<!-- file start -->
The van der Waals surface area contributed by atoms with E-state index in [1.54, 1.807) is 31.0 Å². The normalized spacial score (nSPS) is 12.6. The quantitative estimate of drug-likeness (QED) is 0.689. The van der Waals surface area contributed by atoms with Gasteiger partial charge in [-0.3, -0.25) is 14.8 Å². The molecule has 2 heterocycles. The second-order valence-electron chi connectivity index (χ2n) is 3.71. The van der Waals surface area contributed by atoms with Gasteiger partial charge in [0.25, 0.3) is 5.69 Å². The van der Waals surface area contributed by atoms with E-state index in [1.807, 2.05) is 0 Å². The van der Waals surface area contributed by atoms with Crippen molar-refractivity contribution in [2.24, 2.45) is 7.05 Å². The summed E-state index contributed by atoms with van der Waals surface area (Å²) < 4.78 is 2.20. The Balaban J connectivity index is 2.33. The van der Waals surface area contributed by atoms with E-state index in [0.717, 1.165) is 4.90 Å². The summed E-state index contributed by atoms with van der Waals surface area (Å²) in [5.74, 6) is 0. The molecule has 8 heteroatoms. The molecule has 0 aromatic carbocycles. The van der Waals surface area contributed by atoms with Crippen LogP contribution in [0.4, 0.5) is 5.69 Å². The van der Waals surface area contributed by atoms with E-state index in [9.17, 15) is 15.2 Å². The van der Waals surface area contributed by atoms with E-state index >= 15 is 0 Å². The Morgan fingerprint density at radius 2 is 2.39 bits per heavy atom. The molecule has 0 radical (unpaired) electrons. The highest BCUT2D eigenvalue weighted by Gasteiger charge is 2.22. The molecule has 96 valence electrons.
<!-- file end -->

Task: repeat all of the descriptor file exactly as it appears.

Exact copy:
The van der Waals surface area contributed by atoms with E-state index in [1.54, 1.807) is 31.0 Å². The normalized spacial score (nSPS) is 12.6. The quantitative estimate of drug-likeness (QED) is 0.689. The van der Waals surface area contributed by atoms with Gasteiger partial charge in [-0.3, -0.25) is 14.8 Å². The molecule has 2 heterocycles. The second-order valence-electron chi connectivity index (χ2n) is 3.71. The van der Waals surface area contributed by atoms with Gasteiger partial charge in [0.25, 0.3) is 5.69 Å². The van der Waals surface area contributed by atoms with E-state index in [1.807, 2.05) is 0 Å². The van der Waals surface area contributed by atoms with Crippen molar-refractivity contribution in [2.24, 2.45) is 7.05 Å². The summed E-state index contributed by atoms with van der Waals surface area (Å²) < 4.78 is 2.20. The Balaban J connectivity index is 2.33. The van der Waals surface area contributed by atoms with E-state index in [0.717, 1.165) is 4.90 Å². The summed E-state index contributed by atoms with van der Waals surface area (Å²) in [5.74, 6) is 0. The molecule has 8 heteroatoms. The molecule has 0 aromatic carbocycles. The van der Waals surface area contributed by atoms with Crippen LogP contribution in [0.4, 0.5) is 5.69 Å². The van der Waals surface area contributed by atoms with E-state index in [9.17, 15) is 15.2 Å². The van der Waals surface area contributed by atoms with E-state index >= 15 is 0 Å². The Morgan fingerprint density at radius 2 is 2.39 bits per heavy atom. The molecule has 0 radical (unpaired) electrons. The highest BCUT2D eigenvalue weighted by Gasteiger charge is 2.22. The molecule has 96 valence electrons.